Cotton exports from Uzbekistan are expected to rise in the coming months due to various government initiatives, higher income of cotton workers, an increasing number of workers from overseas, and pressure to stop child and forced labour from western countries.
According to ILO, child and forced labor have been eradicated from Uzbekistan’s cotton activities.
The average monthly cotton exports of Uzbekistan were $15.93 million in 2019, which dropped by 76.85 percent to $3.69 million in 2020. They picked up again to reach a monthly average of $16.88 million in the first half of 2021 and are likely to keep the upward momentum to reach a monthly average of $28.40 million in the second half, recording a surge of 68.21 percent.
For every 8 individuals of working age in Uzbekistan, about 1 person worked for the country’s cotton harvest in 2020. More than 50 per cent of the workers for cotton harvest were women.
In 2020, Uzbeks also got a higher income for cotton picking. Each picker received $150 for 21 days of work, which was much higher than their previous salary. The government of Uzbekistan has introduced a differentiated pay scale, allowing pickers to get better pay per kilogram of cotton amid less favourable conditions and less cotton to pick.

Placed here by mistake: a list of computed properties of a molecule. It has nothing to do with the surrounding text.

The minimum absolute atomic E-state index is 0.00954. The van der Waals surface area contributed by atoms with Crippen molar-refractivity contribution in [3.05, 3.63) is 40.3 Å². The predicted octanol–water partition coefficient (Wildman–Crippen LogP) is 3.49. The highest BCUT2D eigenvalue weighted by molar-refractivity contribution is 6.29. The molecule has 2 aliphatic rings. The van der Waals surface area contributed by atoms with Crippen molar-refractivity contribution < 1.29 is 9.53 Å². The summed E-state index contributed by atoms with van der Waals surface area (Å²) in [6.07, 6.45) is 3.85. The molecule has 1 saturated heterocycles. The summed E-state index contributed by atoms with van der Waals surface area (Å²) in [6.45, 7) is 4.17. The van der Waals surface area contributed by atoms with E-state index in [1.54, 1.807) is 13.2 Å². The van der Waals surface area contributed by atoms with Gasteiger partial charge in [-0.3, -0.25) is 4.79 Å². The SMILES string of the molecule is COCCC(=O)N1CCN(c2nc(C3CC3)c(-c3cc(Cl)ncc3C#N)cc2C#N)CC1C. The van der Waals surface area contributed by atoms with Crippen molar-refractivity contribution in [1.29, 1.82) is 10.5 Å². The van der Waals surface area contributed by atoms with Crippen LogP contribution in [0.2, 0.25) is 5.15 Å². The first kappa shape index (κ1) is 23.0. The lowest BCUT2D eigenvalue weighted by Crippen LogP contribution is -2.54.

The government of Pakistan also wanted to import cotton from Uzbekistan via land routes as its crop output was lower and cotton imports from India were cancelled.
In July, the All-Pakistan Textile Mills Association (APTMA) signed a memorandum of understanding (MoU) to build a textile complex in Uzbekistan. The two countries have also finalised a bilateral Preferential Trade Agreement (PTA) to boost trade. Additionally, Uzbekistan had sent a high-level delegation to Gwadar Port for logistics support, which may help them export cotton conveniently to Pakistan.
All of these factors are likely to play a role in boosting the cotton exports of the country towards the end of this year.